Please note: You are viewing the unstyled version of this website. Either your browser does not support CSS (cascading style sheets) or it has been disabled. Skip navigation.

2003 Marley B. Bice

Outstanding Marine Science Project Falmouth High School Science Fair

  Email    Print  PDF  Change text to small (default) Change text to medium Change text to large

Marley B. Bice


National Ocean Science Bowl (NOSB)
6th Annual Blue Lobster Bowl
March 7-8, 2003
Falmouth High School Science Fair, Falmouth, MA


CICOR Outstanding Project in the Marine Sciences Recipient Marley B. Bice

Project Summary: Do the Oxygen Isotopes of Foraminifera Record Temperature?

The objective of this project was to examine how well the temperatures inferred from the oxygen isotope ratios (d18O) in the skeletons of different species of planktonic foraminifera record the temperature of the water in which the forams grew. Scientists studying future climate change use d18O in forams from sea floor sediments to understand past climate change. But the isotopic temperature record and month of bloom of different planktonic species is not well understood.

The study area is in the North Atlantic Ocean, near 40°N, 70°W. The samples were collected in 1981-82 and were stored in buffered solutions. I sieved the solutions and extractedcarbonate skeletons of several different species of planktonic foraminifera. d18O was measured on a mass spectrometer at Woods Hole Oceanographic Institution. Based on salinity, I estimated the d18O value of the water for this area and calculated temperatures using a published equilibrium equation. I compared the resulting temperatures to oceanographic measurements made by others in this area of the Atlantic. The results show that the species Globigerina ruber pink and G. sacculifer are generally good recorders of sea surface temperature. On the other hand, G. inflata records winter surface temperature but then tends to live in deeper, colder water during the summer months. I found that some samples had been poorly buffered while in storage so that the low pH in these samples dissolved forams. This meant that I was not able to reconstruct a full year’s temperature cycle. The data I did get show that the foram d18O records temperature and that G. ruber pink and G. sacculifer would be the best to use in reconstructing past sea surface temperatures.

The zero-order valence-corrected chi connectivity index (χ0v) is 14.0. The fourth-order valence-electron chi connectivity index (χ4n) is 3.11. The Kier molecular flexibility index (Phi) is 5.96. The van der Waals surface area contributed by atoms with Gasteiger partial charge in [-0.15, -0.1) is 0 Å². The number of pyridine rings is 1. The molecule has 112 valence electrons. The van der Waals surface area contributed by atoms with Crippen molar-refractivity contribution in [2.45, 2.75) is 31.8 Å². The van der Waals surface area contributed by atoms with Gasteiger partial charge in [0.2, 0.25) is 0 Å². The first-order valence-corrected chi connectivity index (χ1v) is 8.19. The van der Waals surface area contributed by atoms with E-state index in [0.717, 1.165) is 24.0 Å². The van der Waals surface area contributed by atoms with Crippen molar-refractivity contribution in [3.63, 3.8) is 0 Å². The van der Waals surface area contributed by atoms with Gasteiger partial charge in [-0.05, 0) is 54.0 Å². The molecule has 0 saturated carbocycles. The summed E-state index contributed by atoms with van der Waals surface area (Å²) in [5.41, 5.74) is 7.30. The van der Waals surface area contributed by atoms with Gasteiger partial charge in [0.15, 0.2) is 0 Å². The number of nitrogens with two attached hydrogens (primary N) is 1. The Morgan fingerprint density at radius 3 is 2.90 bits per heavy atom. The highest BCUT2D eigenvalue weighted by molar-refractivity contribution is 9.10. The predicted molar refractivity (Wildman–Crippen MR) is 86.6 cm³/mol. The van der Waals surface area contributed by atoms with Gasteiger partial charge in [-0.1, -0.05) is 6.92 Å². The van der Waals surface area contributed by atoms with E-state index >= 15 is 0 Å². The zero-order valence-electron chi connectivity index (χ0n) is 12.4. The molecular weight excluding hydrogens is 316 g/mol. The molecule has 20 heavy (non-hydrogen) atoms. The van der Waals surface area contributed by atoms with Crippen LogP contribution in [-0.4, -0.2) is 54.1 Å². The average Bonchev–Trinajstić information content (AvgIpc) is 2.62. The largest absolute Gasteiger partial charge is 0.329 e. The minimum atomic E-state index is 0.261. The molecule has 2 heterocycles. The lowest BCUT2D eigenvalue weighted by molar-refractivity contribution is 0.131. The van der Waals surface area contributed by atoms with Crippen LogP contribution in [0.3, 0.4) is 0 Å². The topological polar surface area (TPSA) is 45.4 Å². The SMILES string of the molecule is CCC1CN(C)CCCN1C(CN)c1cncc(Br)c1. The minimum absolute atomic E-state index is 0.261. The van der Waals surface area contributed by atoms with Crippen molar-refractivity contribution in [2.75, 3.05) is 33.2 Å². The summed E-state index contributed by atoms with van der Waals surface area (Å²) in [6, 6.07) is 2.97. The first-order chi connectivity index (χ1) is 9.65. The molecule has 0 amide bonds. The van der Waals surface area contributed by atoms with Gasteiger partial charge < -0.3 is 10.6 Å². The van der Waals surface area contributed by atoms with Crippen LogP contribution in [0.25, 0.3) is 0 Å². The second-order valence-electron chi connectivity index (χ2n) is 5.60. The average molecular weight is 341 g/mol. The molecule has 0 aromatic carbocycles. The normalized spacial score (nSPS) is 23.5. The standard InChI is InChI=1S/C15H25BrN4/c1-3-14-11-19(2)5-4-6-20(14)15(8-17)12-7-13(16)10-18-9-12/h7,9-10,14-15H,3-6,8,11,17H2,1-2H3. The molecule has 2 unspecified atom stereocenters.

Last updated: March 4, 2010
 


whoi logo

Copyright ©2007 Woods Hole Oceanographic Institution, All Rights Reserved, Privacy Policy.
Problems or questions about the site, please contact webdev@whoi.edu